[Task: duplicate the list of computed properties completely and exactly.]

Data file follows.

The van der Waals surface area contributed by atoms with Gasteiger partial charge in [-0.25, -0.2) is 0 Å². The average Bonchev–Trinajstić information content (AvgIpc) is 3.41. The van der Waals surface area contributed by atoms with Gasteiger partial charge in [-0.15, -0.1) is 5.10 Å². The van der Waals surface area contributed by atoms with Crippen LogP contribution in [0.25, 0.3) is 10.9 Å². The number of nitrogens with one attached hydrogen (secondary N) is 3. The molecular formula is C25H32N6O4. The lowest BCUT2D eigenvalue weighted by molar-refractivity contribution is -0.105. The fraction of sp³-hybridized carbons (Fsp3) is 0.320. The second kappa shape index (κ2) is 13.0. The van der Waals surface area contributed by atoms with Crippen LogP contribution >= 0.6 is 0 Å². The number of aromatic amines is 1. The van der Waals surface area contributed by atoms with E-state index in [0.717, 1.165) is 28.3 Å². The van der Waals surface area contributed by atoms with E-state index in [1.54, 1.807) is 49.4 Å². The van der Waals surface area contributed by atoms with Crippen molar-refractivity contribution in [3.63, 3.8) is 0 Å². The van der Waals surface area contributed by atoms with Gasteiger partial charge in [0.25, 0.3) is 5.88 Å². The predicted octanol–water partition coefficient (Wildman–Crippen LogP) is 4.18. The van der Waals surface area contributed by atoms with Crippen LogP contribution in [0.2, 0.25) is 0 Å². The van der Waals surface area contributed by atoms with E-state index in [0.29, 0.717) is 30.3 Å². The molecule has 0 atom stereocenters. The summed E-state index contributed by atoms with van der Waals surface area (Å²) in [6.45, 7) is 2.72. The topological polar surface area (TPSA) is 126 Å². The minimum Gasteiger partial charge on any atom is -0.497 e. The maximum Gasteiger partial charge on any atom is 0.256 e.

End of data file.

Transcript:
The van der Waals surface area contributed by atoms with Gasteiger partial charge in [-0.25, -0.2) is 0 Å². The average Bonchev–Trinajstić information content (AvgIpc) is 3.41. The van der Waals surface area contributed by atoms with Gasteiger partial charge in [-0.15, -0.1) is 5.10 Å². The van der Waals surface area contributed by atoms with Crippen LogP contribution in [0.25, 0.3) is 10.9 Å². The number of nitrogens with one attached hydrogen (secondary N) is 3. The molecular formula is C25H32N6O4. The lowest BCUT2D eigenvalue weighted by molar-refractivity contribution is -0.105. The fraction of sp³-hybridized carbons (Fsp3) is 0.320. The second kappa shape index (κ2) is 13.0. The van der Waals surface area contributed by atoms with Crippen LogP contribution >= 0.6 is 0 Å². The number of aromatic amines is 1. The van der Waals surface area contributed by atoms with E-state index in [0.717, 1.165) is 28.3 Å². The van der Waals surface area contributed by atoms with E-state index in [1.54, 1.807) is 49.4 Å². The van der Waals surface area contributed by atoms with Crippen molar-refractivity contribution in [3.63, 3.8) is 0 Å². The van der Waals surface area contributed by atoms with Gasteiger partial charge in [0.25, 0.3) is 5.88 Å². The predicted octanol–water partition coefficient (Wildman–Crippen LogP) is 4.18. The van der Waals surface area contributed by atoms with Crippen LogP contribution in [0.2, 0.25) is 0 Å². The van der Waals surface area contributed by atoms with E-state index in [0.29, 0.717) is 30.3 Å². The molecule has 0 atom stereocenters. The summed E-state index contributed by atoms with van der Waals surface area (Å²) in [6.45, 7) is 2.72. The topological polar surface area (TPSA) is 126 Å². The minimum Gasteiger partial charge on any atom is -0.497 e. The maximum Gasteiger partial charge on any atom is 0.256 e.